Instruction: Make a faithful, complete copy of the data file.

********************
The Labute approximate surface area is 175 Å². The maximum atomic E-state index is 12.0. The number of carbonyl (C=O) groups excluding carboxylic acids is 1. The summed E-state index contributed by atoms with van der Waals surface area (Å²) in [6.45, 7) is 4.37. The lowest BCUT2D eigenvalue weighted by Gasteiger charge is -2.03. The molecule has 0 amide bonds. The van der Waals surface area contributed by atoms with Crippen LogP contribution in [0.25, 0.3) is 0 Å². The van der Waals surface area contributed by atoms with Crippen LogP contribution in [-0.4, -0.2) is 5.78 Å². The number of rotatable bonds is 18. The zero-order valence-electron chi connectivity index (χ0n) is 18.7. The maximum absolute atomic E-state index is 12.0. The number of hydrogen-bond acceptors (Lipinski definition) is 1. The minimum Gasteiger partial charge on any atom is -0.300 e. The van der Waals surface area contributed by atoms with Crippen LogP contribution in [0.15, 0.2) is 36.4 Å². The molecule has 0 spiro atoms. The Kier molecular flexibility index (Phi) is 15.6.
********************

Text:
The Labute approximate surface area is 175 Å². The maximum atomic E-state index is 12.0. The number of carbonyl (C=O) groups excluding carboxylic acids is 1. The summed E-state index contributed by atoms with van der Waals surface area (Å²) in [6.45, 7) is 4.37. The lowest BCUT2D eigenvalue weighted by Gasteiger charge is -2.03. The molecule has 0 amide bonds. The van der Waals surface area contributed by atoms with Crippen LogP contribution in [0.25, 0.3) is 0 Å². The van der Waals surface area contributed by atoms with Crippen LogP contribution in [-0.4, -0.2) is 5.78 Å². The number of rotatable bonds is 18. The zero-order valence-electron chi connectivity index (χ0n) is 18.7. The maximum absolute atomic E-state index is 12.0. The number of hydrogen-bond acceptors (Lipinski definition) is 1. The minimum Gasteiger partial charge on any atom is -0.300 e. The van der Waals surface area contributed by atoms with Crippen LogP contribution in [0.15, 0.2) is 36.4 Å². The molecule has 0 spiro atoms. The Kier molecular flexibility index (Phi) is 15.6.